Candidate Q&A: Council candidates address housing in Austin
Editor’s note: This is a continuation of the Herald’s candidate Q&A features. For this feature, we submitted questions about housing in Austin to Austin City Council candidates Oballa Oballa (First Ward), Helen Jahr (First Ward), Mike Postma (Second Ward) and Councilman Paul Fischer (Third Ward). Here are their responses.
1. How would you describe the overall housing situation in Austin?
Oballa: I will say housing issues in Austin are not bad as of right now because we have seen some apartment built recently and we are expecting more to be built, but we still need to do more to make sure all of our residents are satisfied by making sure they rent and buy homes in Austin. We can do this by partnering with private developers. Private developers can make a better return on the investment of constructing new housing in the Twin Cities or Rochester, which means local government in Greater Minnesota needs to play a role in supporting new housing development.
We should focus our support on helping to prove out the housing market locally so that we can attract more investment from the private sector. A perfect example of this is the collaboration that led to building the new apartments that just opened behind Runnings. The City worked with the developer to get the project off the ground, and we now have increased housing that is not only beautiful, but is filling up at a much faster rate than the developer expected. We should use this as a case study to attract more private development to help solve our housing challenge.
Jahr: The housing situation in Austin has significantly improved since the last housing study conducted in 2017. For example, the Fox Point Townhomes completed in 2019 have made a positive impact. This multifamily-housing development has added 38 two,
three, and four-bedroom townhomes in Northwest Austin that are available to singles and families based on income. In addition, the Flats on 21 market-rate apartments have added 83 one and two-bedroom units. However, there is still a need of approximately 1,000 units of all types, particularly market-rate rentals and senior housing. This falls in line with the City of Austin’s 2017 Comprehensive Housing Need Analysis, which predicted that there would be a change in the demographic with the most considerable population growth in the 65 to 74 age group. While Austin’s population and number of households continue to grow slowly, there is a noticeable gap in the for-sale-single-family homes in the dollar range of $200,000 to $250,000.
Postma: I would describe it as significantly improved, but not yet where we need to be as a city. Over the last five years, Austin has gained dozens of new single-family homes. Over 100 market rate apartments have been built between Flats on 21st and Science Park complexes. We’ve seen Fox Pointe Townhomes completed as well, providing 38 income-based housing options for our community. All of this new construction is measurable leaps and bounds beyond what the city had seen built in that 2000-2015 time frame.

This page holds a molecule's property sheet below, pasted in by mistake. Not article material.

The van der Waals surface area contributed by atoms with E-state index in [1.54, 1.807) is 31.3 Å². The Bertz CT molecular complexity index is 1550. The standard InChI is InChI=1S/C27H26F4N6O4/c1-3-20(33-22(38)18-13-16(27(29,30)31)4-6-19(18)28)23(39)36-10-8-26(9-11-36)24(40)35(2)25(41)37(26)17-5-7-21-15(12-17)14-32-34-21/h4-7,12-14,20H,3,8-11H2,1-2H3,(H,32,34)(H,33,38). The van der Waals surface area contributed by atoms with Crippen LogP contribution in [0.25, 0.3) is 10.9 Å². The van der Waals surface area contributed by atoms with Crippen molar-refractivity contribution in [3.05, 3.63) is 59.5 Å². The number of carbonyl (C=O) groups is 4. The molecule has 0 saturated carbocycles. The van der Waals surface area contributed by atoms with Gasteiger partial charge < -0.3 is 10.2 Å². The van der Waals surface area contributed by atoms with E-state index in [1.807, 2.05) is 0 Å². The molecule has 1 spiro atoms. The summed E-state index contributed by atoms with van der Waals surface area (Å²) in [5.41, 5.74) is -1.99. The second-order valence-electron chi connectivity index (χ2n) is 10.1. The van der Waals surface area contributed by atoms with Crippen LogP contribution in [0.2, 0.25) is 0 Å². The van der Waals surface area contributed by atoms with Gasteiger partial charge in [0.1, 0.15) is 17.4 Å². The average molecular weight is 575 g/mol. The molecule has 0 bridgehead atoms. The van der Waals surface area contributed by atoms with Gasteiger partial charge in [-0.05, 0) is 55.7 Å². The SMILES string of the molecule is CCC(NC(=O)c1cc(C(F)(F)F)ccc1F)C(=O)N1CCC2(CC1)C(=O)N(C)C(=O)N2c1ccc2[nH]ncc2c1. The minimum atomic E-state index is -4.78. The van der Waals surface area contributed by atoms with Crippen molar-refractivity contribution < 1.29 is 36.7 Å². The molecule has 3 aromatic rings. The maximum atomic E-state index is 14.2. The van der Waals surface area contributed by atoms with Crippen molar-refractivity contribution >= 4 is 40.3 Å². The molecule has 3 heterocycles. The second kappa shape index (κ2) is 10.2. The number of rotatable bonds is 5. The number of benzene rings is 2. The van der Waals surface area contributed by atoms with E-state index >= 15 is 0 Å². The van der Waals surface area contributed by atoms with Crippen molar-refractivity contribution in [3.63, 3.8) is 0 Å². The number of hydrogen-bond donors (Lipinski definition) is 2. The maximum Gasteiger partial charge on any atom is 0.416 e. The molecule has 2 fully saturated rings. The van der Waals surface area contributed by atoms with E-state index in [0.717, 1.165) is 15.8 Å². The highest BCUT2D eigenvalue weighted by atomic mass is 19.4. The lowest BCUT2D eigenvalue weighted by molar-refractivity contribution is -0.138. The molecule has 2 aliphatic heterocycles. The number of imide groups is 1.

My concern lies at the heart of Austin, where we find a significant amount of our housing stock is aging. That aging housing stock is well built, but those homes need upkeep and repair to remain in good condition. The vast majority of properties are seeing that upkeep, but there is about 5-10 percent of that housing needing attention. Many times the repairs are beyond the financial means of the homeowner. I will focus on more programs that can help citizens who need a hand in maintaining their homes so they can feel assured about living there well into the future.
Fischer: Housing is the biggest issue or definitely competes with the leading issues for the City of Austin. It is often difficult for those who have a suitable home to appreciate the broader implications of housing on a community’s economy, quality of life and, from a City Council perspective, the implications for the City budget both near and long-term.
We see homes around our median household price selling well at about that $110,000 level when a comparable new home would be more likely at $225,000+. This makes a significant financial gap and we unfortunately see fewer wage earners at this level. While we have seen some wage growth, which helps greatly in this area, cost of new construction seems to outpace this factor at present, continuing an anemic new home starts in 2020 of just five.
While there are limits to what we can and should do, I’m willing to be creative with addressing what our housing study identifies as a need for 532 general occupancy units and 425 age restricted units to meet demand. It is clear our economic growth is hampered when employees can’t find homes when employers want to add positions. Particularly bad is the lack of market rate housing that creates new units that free up more affordable homes as people move through the housing continuum. I’m committed to keeping this as a priority for the City Council.
2. Do you believe the Housing Tax Abatement has been beneficial to the city?
Oballa: The city council drafted the tax abatement in 2015, the same year I moved to the city. According to residents and the council, it brought so much change to the city and big benefits to Austin’s local economy.
There are many reasons why the tax abatement is beneficial to cities. First, the tax abatement is designed to make these areas more appealing to prospective buyers and developers. The city council had approved 43 projects since 2015, including the Flats on 21, an
82-unit apartment complex, which is most newly and the best apartments in town.
Tax abatements are also designed to stimulate the local economy with the construction of new homes and businesses in the area. I have seen many people filling (Flats on 21) and some of those new residents moved here from our neighboring cities.
Additionally, this program is a benefit to prospective homebuyers when the folks building are freeing up their existing homes to continue to add to available houses on the market.
Jahr: Yes, I do believe the Tax Abatement has been beneficial to the City. After three years of operating the program, over 41 new single-family homes have been built in Austin and 39 homes built in Greater Mower County. The Tax Abatement Program, in a nutshell, encourages a person to build a home on a piece of land and only pay the property taxes on the land and not on the value of the home for a period of 5 years. Although this is a short-term investment, it will lead to long-term gains for the City. The 41 homes built during the tax abatement period will continue to pay taxes long after the 5-year abatement ends. That is a win-win for the City and the people who live in Austin. Due to the success of the program, it has been extended until Dec. 31, 2022.